Everything about his game showed why he barely played above the NBA’s D-League. While he stood at 7-foot-5, he moved about as slow as maple syrup. Unlike maple syrup, it wasn't pretty to look at. While playing in the D-League’s Raptors 905, he had close to 10 points per game. His time in the NBA moved quickly as he now plays in Taiwan.
5 Chuck Nevitt
After playing for the very successful North Carolina State University in the 1980s, Chuck Nevitt was drafted by the Houston Rockets in the 1982 NBA Draft, but his success with the Wolfpack didn’t carry over into the NBA. Despite being one of the tallest men in NBA history at seven feet and five inches, Nevitt wasn’t getting enough points, even with the number of attempts he got as a bench player.
Through the 155 games he played over nine seasons in the NBA, he averaged only 1.6 points per game after making only 43.8 percent from the field. His foul line shooting was terrible at 58.9 percent. There’s a reason he bounced between the NBA and other professional leagues near the end of his career. However, he did receive a ring for his “contributions” to the Los Angeles Lakers, winning the 1985 NBA Championship. This made him the tallest player to be on a championship team.
4 Pavel Podkolzin
If there’s one thing we’ve learned from this list is that height isn’t going to mean having the biggest numbers on offense. Pavel Podkolzin is another example of that as he was a bust in the NBA. The Russian-born player was picked 21st overall in the 2004 NBA Draft by the Utah Jazz. Part of that probably had to do with standing at 7-foot-5. However, he was quickly traded to the Dallas Mavericks
Unfortunately, he was never able to translate into a great player despite draft experts praising his size, blocking and strength. In six career games between two seasons, Podkolzin scored less than one point per game. He only had one block during his brief career and that came in the only game he played in the 2005-06 season. Podkolzin was then waived by the Mavericks, ending his NBA career.
3 Shawn Bradley
When a basketball player comes into the NBA standing at 7-foot-6, points are going to be scored. It’s just hard to imagine someone who can nearly touch the rim without jumping to score less than 10 points per game, but scoring wasn’t necessarily the reason the German-born giant was drafted by the Philadelphia 76ers in 1993. Bradley had plenty of blocks per game with more than three per game before his final years brought down his career average to 2.5.
However, he was still giving up a lot of dunks. This is inexcusable for someone as tall as Bradley. It was also bad when someone who mostly played near the hoop was only making 45 percent of his field goals. At 7-foot-6, there should have been more points and a higher field goal percentage.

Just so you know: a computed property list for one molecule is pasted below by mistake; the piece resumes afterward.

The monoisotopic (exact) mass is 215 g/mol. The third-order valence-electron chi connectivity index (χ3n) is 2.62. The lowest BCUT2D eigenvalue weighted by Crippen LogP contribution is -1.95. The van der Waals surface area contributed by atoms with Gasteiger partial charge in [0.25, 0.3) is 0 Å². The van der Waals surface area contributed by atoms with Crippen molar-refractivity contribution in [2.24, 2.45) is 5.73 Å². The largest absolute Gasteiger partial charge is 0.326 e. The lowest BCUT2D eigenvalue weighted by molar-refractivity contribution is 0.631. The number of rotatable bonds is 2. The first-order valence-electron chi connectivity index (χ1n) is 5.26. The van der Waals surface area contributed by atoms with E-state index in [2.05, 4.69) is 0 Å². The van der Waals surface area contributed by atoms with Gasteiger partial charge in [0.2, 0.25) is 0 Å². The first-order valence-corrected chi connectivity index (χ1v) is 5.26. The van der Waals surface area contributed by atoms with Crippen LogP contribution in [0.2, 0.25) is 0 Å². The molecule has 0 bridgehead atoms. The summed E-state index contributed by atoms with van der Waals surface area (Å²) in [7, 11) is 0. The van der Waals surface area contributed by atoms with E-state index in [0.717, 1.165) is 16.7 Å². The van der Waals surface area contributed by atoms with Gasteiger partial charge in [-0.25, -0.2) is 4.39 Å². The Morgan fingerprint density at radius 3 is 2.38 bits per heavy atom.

2 Chris Dudley
You know it’s bad when Marv Albert criticizes your free throw shooting ability during the broadcast of a game. Announcers have seen the good, the bad and the ugly of the sports they call. Chris Dudley was closer to the side of ugly, especially when he stepped to the free-throw line. And yet he spent 16 seasons in the NBA with more than 880 games for Cleveland, New Jersey, Portland, New York and Phoenix.
Dudley was usually someone who came off the bench and did okay on rebounds with an average of 6.2 per game, but he only scored 3.9 points per game with a field goal percentage of 41. As for the free throw shooting, he made only 45 percent through his career. Aside from rebounding, there wasn’t much that this 6'11" Yale graduate brought to the NBA.
1 Manute Bol
The tallest man in NBA history was Manute Bol. He stood at an impressive 7-foot-7. The South Sudan giant had brought enough attention to lead to a contract with the Washington Bullets before the 1985-86 season. Bol was never able to score a lot of points, but that’s not why the Bullets signed Bol.
He was known as one of the better defensive players with a career average 3.3 blocks per game. One would hope the tallest man in the NBA would have a good number of blocks. If only he could have scored more than 2.6 points per game averaged in more than 600 career games. While he’s certainly done better than many of the other giants on this list, it was hard for him not to have done that.